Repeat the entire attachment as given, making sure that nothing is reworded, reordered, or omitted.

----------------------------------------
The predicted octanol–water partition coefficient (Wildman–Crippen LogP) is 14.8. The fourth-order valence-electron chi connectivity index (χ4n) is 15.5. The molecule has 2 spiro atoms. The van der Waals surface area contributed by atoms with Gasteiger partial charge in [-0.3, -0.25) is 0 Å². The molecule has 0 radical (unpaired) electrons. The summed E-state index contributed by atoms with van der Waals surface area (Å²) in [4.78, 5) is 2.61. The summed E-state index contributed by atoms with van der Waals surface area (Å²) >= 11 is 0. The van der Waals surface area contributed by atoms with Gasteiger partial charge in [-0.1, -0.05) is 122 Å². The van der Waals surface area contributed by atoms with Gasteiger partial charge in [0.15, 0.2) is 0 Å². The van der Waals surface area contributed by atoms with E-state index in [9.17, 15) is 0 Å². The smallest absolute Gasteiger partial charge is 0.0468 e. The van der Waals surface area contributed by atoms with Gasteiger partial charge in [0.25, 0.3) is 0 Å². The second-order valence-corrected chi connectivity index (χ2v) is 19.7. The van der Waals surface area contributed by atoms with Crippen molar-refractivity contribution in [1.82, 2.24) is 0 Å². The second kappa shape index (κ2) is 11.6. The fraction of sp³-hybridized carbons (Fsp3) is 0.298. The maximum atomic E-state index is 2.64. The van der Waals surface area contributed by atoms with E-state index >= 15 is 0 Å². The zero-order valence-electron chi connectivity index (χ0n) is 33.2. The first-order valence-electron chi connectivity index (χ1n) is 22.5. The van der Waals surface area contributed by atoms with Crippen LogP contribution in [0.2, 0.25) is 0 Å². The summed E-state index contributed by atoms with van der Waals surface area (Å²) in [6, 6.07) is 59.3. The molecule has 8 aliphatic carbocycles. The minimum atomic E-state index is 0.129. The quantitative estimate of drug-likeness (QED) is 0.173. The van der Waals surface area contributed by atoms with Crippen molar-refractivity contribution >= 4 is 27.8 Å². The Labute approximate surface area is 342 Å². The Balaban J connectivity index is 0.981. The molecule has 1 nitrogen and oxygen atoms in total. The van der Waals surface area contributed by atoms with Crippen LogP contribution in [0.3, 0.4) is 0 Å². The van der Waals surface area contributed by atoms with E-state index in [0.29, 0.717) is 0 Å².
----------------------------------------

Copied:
The predicted octanol–water partition coefficient (Wildman–Crippen LogP) is 14.8. The fourth-order valence-electron chi connectivity index (χ4n) is 15.5. The molecule has 2 spiro atoms. The van der Waals surface area contributed by atoms with Gasteiger partial charge in [-0.3, -0.25) is 0 Å². The molecule has 0 radical (unpaired) electrons. The summed E-state index contributed by atoms with van der Waals surface area (Å²) in [4.78, 5) is 2.61. The summed E-state index contributed by atoms with van der Waals surface area (Å²) >= 11 is 0. The van der Waals surface area contributed by atoms with Gasteiger partial charge in [-0.1, -0.05) is 122 Å². The van der Waals surface area contributed by atoms with Gasteiger partial charge in [0.15, 0.2) is 0 Å². The van der Waals surface area contributed by atoms with E-state index in [9.17, 15) is 0 Å². The smallest absolute Gasteiger partial charge is 0.0468 e. The van der Waals surface area contributed by atoms with Gasteiger partial charge in [0.25, 0.3) is 0 Å². The second-order valence-corrected chi connectivity index (χ2v) is 19.7. The van der Waals surface area contributed by atoms with Crippen molar-refractivity contribution in [1.82, 2.24) is 0 Å². The second kappa shape index (κ2) is 11.6. The fraction of sp³-hybridized carbons (Fsp3) is 0.298. The maximum atomic E-state index is 2.64. The van der Waals surface area contributed by atoms with E-state index >= 15 is 0 Å². The zero-order valence-electron chi connectivity index (χ0n) is 33.2. The first-order valence-electron chi connectivity index (χ1n) is 22.5. The van der Waals surface area contributed by atoms with Crippen LogP contribution in [0.2, 0.25) is 0 Å². The summed E-state index contributed by atoms with van der Waals surface area (Å²) in [6, 6.07) is 59.3. The molecule has 8 aliphatic carbocycles. The minimum atomic E-state index is 0.129. The quantitative estimate of drug-likeness (QED) is 0.173. The van der Waals surface area contributed by atoms with Crippen molar-refractivity contribution >= 4 is 27.8 Å². The Labute approximate surface area is 342 Å². The Balaban J connectivity index is 0.981. The molecule has 1 nitrogen and oxygen atoms in total. The van der Waals surface area contributed by atoms with Crippen LogP contribution in [0.3, 0.4) is 0 Å². The van der Waals surface area contributed by atoms with E-state index in [0.29, 0.717) is 0 Å².